Winter activities for older adults and retirees
Engaging in hobbies is important for older adults. While winter can be a difficult time to keep up with outdoor activities, staying active, indoor or outdoor, is vital. A Baylor College of Medicine geriatrician explains the significance of hobbies for older adults and retirees.
“It’s important to get outside as much as possible, whether it’s temperate or even if it’s colder, as long as it’s safe to do so,” said Dr. Angela Catic, associate professor in the Roy M. and Phyllis Gough Huffington Center on Aging at Baylor. “If it’s cold, bundling up and getting outside is good for your spirit and good for you physically.”
While older adults should be cautious of snowy or icy conditions, Catic suggests they continue engaging in the outdoor activities they typically enjoy, such as walking, biking or being out in nature. Unless they were skiers or active in winter sports before, older adults should not pick up skiing or snowboarding later in life due to the risk of injury. Individuals who normally garden outdoors can focus on growing indoor plants in the winter. Plan for the upcoming growing season by looking at gardening catalogues and deciding what to plant when spring arrives.
Winter also is a great time to explore indoor activities inside or outside the home:
- Playing games
Outside the home:
- Attending concerts
- Visiting museums
- Taking road trips
Recent retirees might find it difficult to pick up hobbies after being in a career-oriented routine for many years. Catic recommends reflecting on activities they enjoyed in the past, before they were focused on work, such as reading. Adult education programs offer classes for a variety of hobbies, including woodworking, sewing, crafting or birdwatching. The public library contains a multitude of resources and nonfiction books that can teach different skills, like gourmet cooking or quilting. Friends can provide information about their own hobbies, and volunteer work is a rewarding way to fill time while giving back to the community. Although searching for hobbies takes time and exploration, retirees will eventually find something they enjoy.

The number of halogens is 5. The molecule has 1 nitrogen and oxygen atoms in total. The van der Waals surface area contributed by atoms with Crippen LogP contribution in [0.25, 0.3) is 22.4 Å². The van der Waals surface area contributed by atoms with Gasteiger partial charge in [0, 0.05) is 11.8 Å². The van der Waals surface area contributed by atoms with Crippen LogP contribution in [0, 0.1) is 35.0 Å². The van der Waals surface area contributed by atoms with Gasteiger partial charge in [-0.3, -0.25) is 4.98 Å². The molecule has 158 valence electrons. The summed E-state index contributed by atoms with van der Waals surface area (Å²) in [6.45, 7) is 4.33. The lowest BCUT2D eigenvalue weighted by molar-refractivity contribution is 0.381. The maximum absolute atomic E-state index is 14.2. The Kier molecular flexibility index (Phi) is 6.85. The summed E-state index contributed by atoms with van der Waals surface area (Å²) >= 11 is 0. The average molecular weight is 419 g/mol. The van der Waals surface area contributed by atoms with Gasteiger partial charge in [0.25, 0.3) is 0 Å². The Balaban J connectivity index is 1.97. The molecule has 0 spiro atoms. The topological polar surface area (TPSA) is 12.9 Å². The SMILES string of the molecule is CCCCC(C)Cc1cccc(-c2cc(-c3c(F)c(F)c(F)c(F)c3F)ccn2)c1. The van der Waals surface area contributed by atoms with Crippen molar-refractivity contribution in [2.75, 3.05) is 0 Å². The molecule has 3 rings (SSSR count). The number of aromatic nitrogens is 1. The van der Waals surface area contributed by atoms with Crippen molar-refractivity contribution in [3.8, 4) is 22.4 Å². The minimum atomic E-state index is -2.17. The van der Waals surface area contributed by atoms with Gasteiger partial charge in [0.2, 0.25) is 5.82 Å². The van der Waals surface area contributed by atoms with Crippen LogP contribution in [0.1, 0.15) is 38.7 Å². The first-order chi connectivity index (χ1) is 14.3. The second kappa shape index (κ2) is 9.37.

“We want to keep ourselves active, both physically and mentally, and hobbies often do that. They bring joy and fun to our lives, and that is so important in terms of preserving cognitive function and mental health,” Catic said. “We encourage people to be engaged and do things they enjoy that connect them to their community.”